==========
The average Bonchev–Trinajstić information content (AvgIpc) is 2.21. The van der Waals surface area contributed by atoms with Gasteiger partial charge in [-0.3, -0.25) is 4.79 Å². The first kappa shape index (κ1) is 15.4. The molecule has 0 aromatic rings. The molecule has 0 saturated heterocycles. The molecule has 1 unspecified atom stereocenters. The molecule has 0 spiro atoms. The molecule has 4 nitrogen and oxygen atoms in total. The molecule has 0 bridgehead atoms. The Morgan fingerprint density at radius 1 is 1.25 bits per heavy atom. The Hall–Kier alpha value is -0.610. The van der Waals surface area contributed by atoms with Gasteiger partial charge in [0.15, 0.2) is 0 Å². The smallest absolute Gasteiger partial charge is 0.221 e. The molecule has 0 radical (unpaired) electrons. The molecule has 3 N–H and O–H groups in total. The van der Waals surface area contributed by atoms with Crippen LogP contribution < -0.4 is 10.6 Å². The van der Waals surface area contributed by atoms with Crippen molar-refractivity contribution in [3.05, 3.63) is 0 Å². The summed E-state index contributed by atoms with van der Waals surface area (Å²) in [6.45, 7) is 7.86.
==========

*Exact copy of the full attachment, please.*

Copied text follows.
The average Bonchev–Trinajstić information content (AvgIpc) is 2.21. The van der Waals surface area contributed by atoms with Gasteiger partial charge in [-0.3, -0.25) is 4.79 Å². The first kappa shape index (κ1) is 15.4. The molecule has 0 aromatic rings. The molecule has 0 saturated heterocycles. The molecule has 1 unspecified atom stereocenters. The molecule has 0 spiro atoms. The molecule has 4 nitrogen and oxygen atoms in total. The molecule has 0 bridgehead atoms. The Morgan fingerprint density at radius 1 is 1.25 bits per heavy atom. The Hall–Kier alpha value is -0.610. The van der Waals surface area contributed by atoms with Gasteiger partial charge in [0.15, 0.2) is 0 Å². The smallest absolute Gasteiger partial charge is 0.221 e. The molecule has 0 radical (unpaired) electrons. The molecule has 3 N–H and O–H groups in total. The van der Waals surface area contributed by atoms with Crippen LogP contribution < -0.4 is 10.6 Å². The van der Waals surface area contributed by atoms with Crippen molar-refractivity contribution in [3.05, 3.63) is 0 Å². The summed E-state index contributed by atoms with van der Waals surface area (Å²) in [6.45, 7) is 7.86.